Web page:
Structure and Jurisdiction
District Courts: Constitution
The basis of structuring of district courts in India is mainly depending upon the discretion of the state governments or the union territories. The structure of these courts is mainly made considering several factors like the number of cases, distribution of population, etc. Depending upon these factors, the state government takes the decision of numbers of District Courts to be in operation for single district or clubbing together different adjacent districts.
Normally, district courts exercise their power of juridical service in district level. These courts are covered by the administrative power of the High Courts under which the district courts are covered. The judgments of the district courts are subject to review to the appellate jurisdiction of the respective high court.
The village courts are named as Lok Adalat or Nyaya Panchyat which means the service of justice extended to the villagers of India. This is the system for resolving disputes in micro level.
This conceptual model had been started to be sued from the state of Gujarat consisting of a judge and two assessors since 1970s. The Law Commission had recommended in 1984 to form the Nyaya Panchayats in the rural areas with the people of educational attainment.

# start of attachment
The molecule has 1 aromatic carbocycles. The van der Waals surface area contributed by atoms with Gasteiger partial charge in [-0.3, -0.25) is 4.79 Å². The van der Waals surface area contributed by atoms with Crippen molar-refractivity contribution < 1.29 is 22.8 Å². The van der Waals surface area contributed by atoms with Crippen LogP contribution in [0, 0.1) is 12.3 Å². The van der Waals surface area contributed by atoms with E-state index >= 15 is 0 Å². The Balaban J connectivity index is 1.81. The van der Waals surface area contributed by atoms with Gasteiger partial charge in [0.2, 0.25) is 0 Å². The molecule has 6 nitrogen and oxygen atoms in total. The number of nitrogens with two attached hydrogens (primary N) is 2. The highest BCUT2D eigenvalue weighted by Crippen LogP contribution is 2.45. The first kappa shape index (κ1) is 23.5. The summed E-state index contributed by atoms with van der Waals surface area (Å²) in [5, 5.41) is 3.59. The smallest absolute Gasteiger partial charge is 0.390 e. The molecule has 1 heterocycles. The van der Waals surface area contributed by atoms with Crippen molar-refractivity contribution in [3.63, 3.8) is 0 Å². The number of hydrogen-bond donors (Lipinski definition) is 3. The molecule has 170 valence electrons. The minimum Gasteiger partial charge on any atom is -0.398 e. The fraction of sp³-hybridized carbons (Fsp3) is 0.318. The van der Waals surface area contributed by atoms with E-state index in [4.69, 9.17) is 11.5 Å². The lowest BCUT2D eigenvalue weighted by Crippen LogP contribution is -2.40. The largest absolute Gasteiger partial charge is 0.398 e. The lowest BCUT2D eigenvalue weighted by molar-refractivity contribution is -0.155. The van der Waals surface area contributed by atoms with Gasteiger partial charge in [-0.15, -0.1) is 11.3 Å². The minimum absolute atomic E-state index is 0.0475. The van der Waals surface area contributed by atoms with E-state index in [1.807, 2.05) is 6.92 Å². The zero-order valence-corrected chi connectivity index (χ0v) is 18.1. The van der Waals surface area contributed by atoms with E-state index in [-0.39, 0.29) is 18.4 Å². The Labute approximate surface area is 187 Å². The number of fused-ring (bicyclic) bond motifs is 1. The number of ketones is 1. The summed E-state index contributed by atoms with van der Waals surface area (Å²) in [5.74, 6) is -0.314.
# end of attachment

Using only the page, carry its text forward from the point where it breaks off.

The latest development had been observed in 2008 through initiation of Gram Nyaylayas Act which had sponsored the concept of installation of 5000 mobile courts throughout the country. These courts are assigned to judge the petty cases related to civil and criminal offence which can generate the penalty of up to 2 years imprisonment.
The district courts are mainly run by the state government appointed district judges. There are additional district judges and assistant district judges who are there to share the additional load of the proceedings of District Courts.
These additional district judges have equal power like the district judges for the jurisdiction area of any city which has got the status of metropolitan area as conferred by the state government.
These district courts have the additional jurisdictional authority of appeal handling over the subordinate courts which are there in the same district specifically in the domain of civil and criminal affairs
There are in total 351 district courts in operation out of which 342 are of states while 9 are of union territories.